Tim Hill's cover artwork - featuring many different Cyberman heads (including the proposed Dark Dimension version) - doesn't relate at all to the issue's content, as there's nothing in particular about the Cybermen within. It's no reflection at all on Tim's great drawing, but the issue should perhaps have had a Horns of Nimon themed cover. Coincidentally this was the last of Tim Hill's front cover artwork.

Click here to read TSV 41.

27 November, 2006

The Boys Play Rock and Roll

Hello hello
I'm at a place called Vertigo
It's everything I wish I didn't know
Except you give me something I can feel, feel

The night is full of holes
As bullets rip the sky
Of ink with gold
They twinkle as the
Boys play rock and roll
They know that they can't dance
At least they know...

An entire year has passed since the tickets first went on sale and I’ve just seen U2 live in concert, on Saturday 25 November.

Over the last year, I've felt at times like it just wasn't meant to happen. I originally missed out on tickets for the Saturday show because the website for ordering them crashed, then a week later again missed out on buying tickets for the Friday show over the counter after queuing for four hours. Finally success: a workmate tipped me off about a US-based concert tours company selling NZ U2 fan party packages, so I bought tickets for myself, Rochelle and Jon for the Saturday show. But then U2 postponed the shows for an indefinite period, but we were told to hold on to our tickets. Then the US tour company closed down without letting anyone know, and for a short while before the replacement company contacted me, it looked like we might have lost our money and the tickets. I think I can be forgiven for having just a bit of doubt right up until the show started over whether we were actually going to get to see U2.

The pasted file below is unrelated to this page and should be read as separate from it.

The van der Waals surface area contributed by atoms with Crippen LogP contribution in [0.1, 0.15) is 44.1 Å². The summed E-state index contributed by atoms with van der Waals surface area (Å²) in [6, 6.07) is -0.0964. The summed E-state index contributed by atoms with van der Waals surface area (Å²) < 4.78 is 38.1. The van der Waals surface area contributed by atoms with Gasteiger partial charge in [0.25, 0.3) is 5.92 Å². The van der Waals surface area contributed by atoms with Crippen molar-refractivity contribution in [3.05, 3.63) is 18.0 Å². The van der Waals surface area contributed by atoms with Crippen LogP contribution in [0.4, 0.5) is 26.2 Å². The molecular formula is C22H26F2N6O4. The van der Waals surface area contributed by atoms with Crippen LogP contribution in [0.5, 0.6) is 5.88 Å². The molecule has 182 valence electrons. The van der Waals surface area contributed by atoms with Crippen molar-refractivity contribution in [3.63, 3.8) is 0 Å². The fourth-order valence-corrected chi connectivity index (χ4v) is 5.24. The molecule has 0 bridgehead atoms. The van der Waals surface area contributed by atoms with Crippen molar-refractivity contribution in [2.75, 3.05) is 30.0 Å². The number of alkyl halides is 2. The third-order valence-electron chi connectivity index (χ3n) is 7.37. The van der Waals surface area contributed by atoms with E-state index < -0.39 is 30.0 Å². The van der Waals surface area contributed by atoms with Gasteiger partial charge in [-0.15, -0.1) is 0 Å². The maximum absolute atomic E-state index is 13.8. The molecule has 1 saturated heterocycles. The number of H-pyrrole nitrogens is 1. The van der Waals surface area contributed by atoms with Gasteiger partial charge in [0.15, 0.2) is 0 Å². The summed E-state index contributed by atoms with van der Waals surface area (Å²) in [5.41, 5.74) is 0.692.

Was it worth going through all that difficulty and waiting nearly a year to see my favourite band live in concert? Most definitely!

The show, which lasted two and half hours, was absolutely awesome. We were standing about a third of the way down the field in line with the centre of the stage, so we had great sound, a clear straight-ahead view of the screens and if I stood on tip-toes I could see the band in the flesh. It’s a shame we couldn’t get closer, but it was a sold-out gig and even though we arrived a few hours earlier the field was already half full, so we were fortunate to get as close as we did. Having watched the DVDs of the Vertigo and Elevation tours over and over again (if these had been on VHS I would have worn them out by now), I have to remind myself that it was unrealistic to expect nearly such a good view in person. But what a DVD doesn’t convey is the sheer euphoria of being in the company of thousands upon thousands of people, all cheering and singing along to the songs I know and love.